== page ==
Controlling for years of education, we sought to compare medical students to counterparts who were at an identical graduate level of education. First and second year Quinnipiac University law and education graduate students were compared to first and second year Quinnipiac University medical students to determine whether the three graduate programs showed similar trends in heart-healthful lifestyle behaviors. We assessed heart-healthful lifestyle choices via adherence to recommendations from the American Heart Association and the DASH diet.
A cross-sectional study was conducted during the 2017-2018 academic school year on Quinnipiac University medical students, law students, and School of Education graduate students using a self-administered questionnaire.
A paper questionnaire was designed by the authors, which included 29 questions, the content of which included questions regarding dieting habits, exercise levels, and general health knowledge (see Appendix). Four questions were considered general health questions, fifteen questions assessed dietary habits, three questions assessed physical activity levels, three questions assessed individuals’ perceived knowledge, and four questions were used to establish a profile of the students that included age, height, weight, gender, and perceived BMI. The students were assured that survey responses would remain anonymous. A complete written informed consent form was received from each participant in the study upon acknowledgement that the survey responses would be used for research purposes only. No names were collected in this study. Each questionnaire was distributed in person to the subjects on the campus of Quinnipiac University. This study was approved by the Quinnipiac University IRB (approval no. 04418).
Collected data was tested using the program IBM SPSS Statistics 25. The students were placed into groups based on their graduate area of study (education, law, medicine). To compare significance among student groups, a Chi-squared test was used for nominal variables, Kruskal-Wallis tests were used for ordinal variables, and a one-way ANOVA for continuous variables. Continuous variables were checked for normality. A p-value of <0.05 was considered statistically significant.
The participants in this study included 201 graduate students affiliated with Quinnipiac University. 50 (24.8%) were education students, 53 (26.470) were law students, and 98 (48.76%) were medical students. The mean age of students in this study was 25.0 years. Mean ages and BMI of students in each program are shown in Table 1. There was a significant difference in mean BMI between programs (p-value 0.008), of which medical students had the lowest score. Using a post-hoc Bonferroni comparison, the mean BMI between the law program and medical program was significantly different (p-value 0.006), but there was not a significant difference between the mean BMI of the education program and law program, or between the education program and medical program. No significant difference was found in smoking and alcoholic drinking habits between programs.Table 1.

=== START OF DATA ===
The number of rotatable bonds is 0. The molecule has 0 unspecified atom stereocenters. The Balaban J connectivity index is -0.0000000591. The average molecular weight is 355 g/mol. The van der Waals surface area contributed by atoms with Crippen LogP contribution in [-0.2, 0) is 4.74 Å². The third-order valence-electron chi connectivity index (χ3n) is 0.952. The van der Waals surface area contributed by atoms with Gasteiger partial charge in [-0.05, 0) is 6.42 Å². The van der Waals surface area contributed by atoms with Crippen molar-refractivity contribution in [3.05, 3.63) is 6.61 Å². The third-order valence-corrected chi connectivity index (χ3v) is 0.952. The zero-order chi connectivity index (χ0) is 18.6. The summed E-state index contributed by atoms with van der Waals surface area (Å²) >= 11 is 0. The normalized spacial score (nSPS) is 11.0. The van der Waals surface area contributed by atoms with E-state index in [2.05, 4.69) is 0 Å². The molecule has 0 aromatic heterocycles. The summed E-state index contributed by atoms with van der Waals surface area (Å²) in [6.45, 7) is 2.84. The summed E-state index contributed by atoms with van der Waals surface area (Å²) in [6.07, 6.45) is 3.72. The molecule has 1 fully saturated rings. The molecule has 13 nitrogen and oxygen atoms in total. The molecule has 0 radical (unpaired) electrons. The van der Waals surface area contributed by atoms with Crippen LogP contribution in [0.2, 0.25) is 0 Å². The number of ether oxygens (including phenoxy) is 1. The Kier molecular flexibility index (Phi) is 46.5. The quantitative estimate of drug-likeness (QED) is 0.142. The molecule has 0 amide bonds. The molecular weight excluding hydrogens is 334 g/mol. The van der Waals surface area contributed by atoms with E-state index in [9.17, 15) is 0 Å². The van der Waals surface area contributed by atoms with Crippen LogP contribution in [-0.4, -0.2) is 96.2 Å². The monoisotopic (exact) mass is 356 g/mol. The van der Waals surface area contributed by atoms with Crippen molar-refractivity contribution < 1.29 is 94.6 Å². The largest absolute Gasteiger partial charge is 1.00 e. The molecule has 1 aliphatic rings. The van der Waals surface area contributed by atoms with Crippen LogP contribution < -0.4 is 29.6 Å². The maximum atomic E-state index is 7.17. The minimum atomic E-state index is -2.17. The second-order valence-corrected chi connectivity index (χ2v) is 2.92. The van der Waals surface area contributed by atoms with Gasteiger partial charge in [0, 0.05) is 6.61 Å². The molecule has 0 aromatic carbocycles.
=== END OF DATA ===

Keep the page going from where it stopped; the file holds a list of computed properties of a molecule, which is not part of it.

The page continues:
Mean Age and BMI of Students in Each Program (N=201).
Three questions assessed students’ perception of their own knowledge. A significant difference was found between programs in two of three of these questions. A significant difference existed in the proportion of students that felt they could explain the definition of a saturated fat (p-value <0.001) and a trans-fat (p-value <0.001). No significant difference existed in the proportion of students that felt they could explain the difference between natural and added sugar (P-value 0.132). These results are represented in Table 2.Table 2.
Percentage of Students in Each Program Who Answered “Yes” to Each Perceived Knowledge Question.
|Do you feel that you could accurately explain to a friend or colleague the definition of a saturated fat?||28.0%||24.5%||93.9%||<0.001|
|Do you feel that you could accurately explain to a friend or colleague the definition of a trans-fat?||22.0%||26.4%||92.9%||<0.001|
|Do you feel that you could accurately explain to a friend or colleague the difference between the terms “natural sugar” and “added sugar”?||72.0%||71.7%||83.7%||0.132|
Four questions in the survey asked how often students think about limiting sugar intake, saturated fat, trans fat, and sodium intake. There was only a significant difference between programs in responses to “When making food choices, how often do you think about limiting your intake of trans fat.7“ (p-value <0.001). Results from this question are shown in Table 3. Of the questions related to dietary habits, only “On average, how many servings of nuts, seeds, or dry beans do you consume weekly?” yielded a significant difference between groups (p-value 0.002).Table 3.